Marty Stanley

Marty Stanley

 Marty in his studio

Marty in his studio

by Dawn Blunk

"I believe it was part fate that my parents moved to Isleton when I was only three months old. I was meant to grow up here in the Delta," reflects artist Marty Stanley.

Instantly recognizable, Stanley's signature landscapes recall even the most elusive and surreal Delta sunsets. Capturing nearly all the moods and hues of the picturesque channels and tributaries of the Delta, Stanley continues to add to his collection of nearly 400 original watercolors and oil paintings. In addition to his Delta suites, Stanley has completed a collection of watercolors commemorating his two trips to the Greek Island of Santorini. Six of the images from his Return to Paradise series have become international posters published by Top Art of Milan, Italy and San Diego. Two of the images appeared in the 1998 and 1999 "Artists of the World" calendar published in Germany. Stanley also collaborated with author and friend Charlie Soderquist on "Sturgeon Tales, Stories of the Delta." The 150-page book features eighteen Stanley paintings beautifully reproduced in color as well as four pencil renderings. His Delicious Art series, a set of still-life oil paintings on canvas, evoke the early days after the birth of his first child when simple, seemingly mundane items like a slice of watermelon or an eggplant took on a new visual splendor. Stanley relocated his Levee Gallery -- an art gallery devoted solely to his original works and prints -- to a larger space in Walnut Grove. Locals, as well as out-of-towners continue to visit the gallery and collect visual memoirs of the Delta for their homes and businesses.

Apart from his two forays to Greece for short but intense periods of inspiration, Stanley attributes much of his stimulation and growth as an artist to the small Delta towns in which he grew up. "Little did I know then, but that atmosphere was offering me the building blocks of my young, formulating mind. It was feeding the creative side of me. It nourished me -- the people, shops and restaurants were really fascinating. It was all the fabric of my life, very rich and diverse," muses Stanley on the mixture of cultures -- Japanese, Hispanic, Chinese and Filipino -- in the post-war era Chinatowns of Isleton and Locke. "It was a melting pot that was only two blocks long. Instead of living in New York or San Francisco where you might visit Chinatown in one day and go to Japantown another day, this was all in walking up and down the street -- the Filipino area, the Japanese store at the end, Pop who had the toy store and all the Chinese candy. It was very interesting and completely different."

As a kid, Stanley spent nearly everyday after school in his father's upholstery shop in the heart of Chinatown. Some of his fondest memories were of watching the eclectic mix of locals pass by the storefront window, buying and trading saltys (Chinese preserved plums) with his friends and even making a monthly trip to see the landlord, Bernie Wong. "I am telling you if I could just paint the picture of paying the rent in that place -- those Pekinese dogs yelping at me and running back and forth on top of the counter and this old man with a long pony tail braided down his back wearing the traditional silky Chinese clothes and slippers -- it was fascinating to a little kid."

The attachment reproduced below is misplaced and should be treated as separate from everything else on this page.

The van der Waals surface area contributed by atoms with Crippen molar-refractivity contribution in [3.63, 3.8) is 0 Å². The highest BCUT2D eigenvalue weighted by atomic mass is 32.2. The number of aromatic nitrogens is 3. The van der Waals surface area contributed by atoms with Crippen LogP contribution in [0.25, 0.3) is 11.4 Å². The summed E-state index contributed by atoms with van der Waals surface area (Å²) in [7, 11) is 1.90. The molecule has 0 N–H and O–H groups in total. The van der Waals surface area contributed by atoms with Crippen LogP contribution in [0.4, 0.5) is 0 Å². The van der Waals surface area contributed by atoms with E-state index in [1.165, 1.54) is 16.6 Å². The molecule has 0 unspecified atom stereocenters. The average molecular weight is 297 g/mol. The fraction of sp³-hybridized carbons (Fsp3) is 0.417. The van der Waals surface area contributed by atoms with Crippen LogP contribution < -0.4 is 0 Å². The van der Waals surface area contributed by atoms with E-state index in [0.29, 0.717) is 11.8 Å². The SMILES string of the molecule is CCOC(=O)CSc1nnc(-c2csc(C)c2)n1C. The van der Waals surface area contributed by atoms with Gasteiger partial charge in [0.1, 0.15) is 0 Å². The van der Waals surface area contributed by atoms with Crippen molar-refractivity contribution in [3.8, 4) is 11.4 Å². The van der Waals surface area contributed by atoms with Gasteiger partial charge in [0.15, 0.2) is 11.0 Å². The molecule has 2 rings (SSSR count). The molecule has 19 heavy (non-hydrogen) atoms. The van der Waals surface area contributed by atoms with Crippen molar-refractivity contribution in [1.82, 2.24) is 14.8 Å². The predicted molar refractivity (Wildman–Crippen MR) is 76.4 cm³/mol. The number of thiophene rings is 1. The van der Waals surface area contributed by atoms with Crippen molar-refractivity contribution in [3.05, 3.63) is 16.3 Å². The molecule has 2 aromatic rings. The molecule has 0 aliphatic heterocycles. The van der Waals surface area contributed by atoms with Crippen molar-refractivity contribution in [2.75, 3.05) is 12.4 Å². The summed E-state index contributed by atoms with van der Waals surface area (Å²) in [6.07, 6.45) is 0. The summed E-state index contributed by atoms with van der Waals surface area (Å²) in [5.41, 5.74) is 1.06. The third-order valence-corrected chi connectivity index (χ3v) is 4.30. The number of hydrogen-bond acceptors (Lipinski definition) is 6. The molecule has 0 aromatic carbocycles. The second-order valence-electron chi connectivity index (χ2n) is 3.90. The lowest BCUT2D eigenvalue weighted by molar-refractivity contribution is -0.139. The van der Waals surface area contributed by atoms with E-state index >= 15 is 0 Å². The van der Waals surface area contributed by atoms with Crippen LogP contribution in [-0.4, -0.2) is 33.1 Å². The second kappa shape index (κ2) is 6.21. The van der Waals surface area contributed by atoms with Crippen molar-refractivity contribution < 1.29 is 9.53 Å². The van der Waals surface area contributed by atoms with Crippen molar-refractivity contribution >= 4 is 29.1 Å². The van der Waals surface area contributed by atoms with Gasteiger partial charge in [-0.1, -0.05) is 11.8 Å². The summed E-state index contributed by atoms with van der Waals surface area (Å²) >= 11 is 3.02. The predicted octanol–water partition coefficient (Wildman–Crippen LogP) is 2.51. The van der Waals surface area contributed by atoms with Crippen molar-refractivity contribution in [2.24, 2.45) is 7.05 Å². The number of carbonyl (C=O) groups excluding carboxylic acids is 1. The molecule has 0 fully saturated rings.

Pineapple's Kitchen

Pineapple's Kitchen

After high school, the artist-to-be rented an old café in Chinatown where he set up his first studio. "I think it took me a while to realize how lucky I was, but as a kid I just took it all for granted. Then, as I started to venture out and be a creative entity in this world, I had a background which helped me to understand the subtle differences in life and culture by growing up in a place where there was so much stimuli -- culturally, visually -- everything there was unique."

Stanley says a close friendship with the owner of a Chinese restaurant also influenced him in his early years as a budding artist. "Pineapple was born in China like most of the older generation. He came over in the '20s," explains Stanley. "He was a Kung Fu Master raised in a Shaolin school as an orphan."

Cooking unique, off-the-menu dinners late at night, whipping up herbal concoctions at the slightest hint of a cold or teaching Stanley and his friends Kung Fu moves, Pineapple provided a much-needed source of support and encouragement in Stanley's life. "He wanted to know how I was doing, if I was saving my money, how my business was doing, everything. He was always asking me, 'Marty, what you do? You come now, you show me.' He was my mentor; he inspired my creative mind," recalls Stanley. "This guy was like a father to me because we spoke the same language, the language of life."

Because Pineapple was an artist himself and had painted watercolors, Stanley says that their shared interest also compelled him to explore his own artistic talents. "He appreciated what I stood for where both my parents couldn't quite come to grips with my decision to be an artist. From Pineapple, I found support for the person I was."

Contemplating the time he spent as an artist in Isleton Chinatown and later on, in Locke Chinatown, Stanley acknowledges the precious gift he received -- the freedom to follow his dreams. "It gave me a sense of myself and believing in myself, not having anyone say to me, 'you shouldn't be doing this.' If I wanted to be 19 years old and live in a little old restaurant and start off painting, there wasn't any resistance to that. It was more comfortable to live in a reclusive kind of way and yet still be a part of a community."

Stanley now lives with his wife Sherry and their two children, Skyler and Callista, in a two-story Victorian farmhouse alongside their beloved Delta.

Written in 2002. Marty passed away in September 2006.

 Callista, Marty, and Skyler

Callista, Marty, and Skyler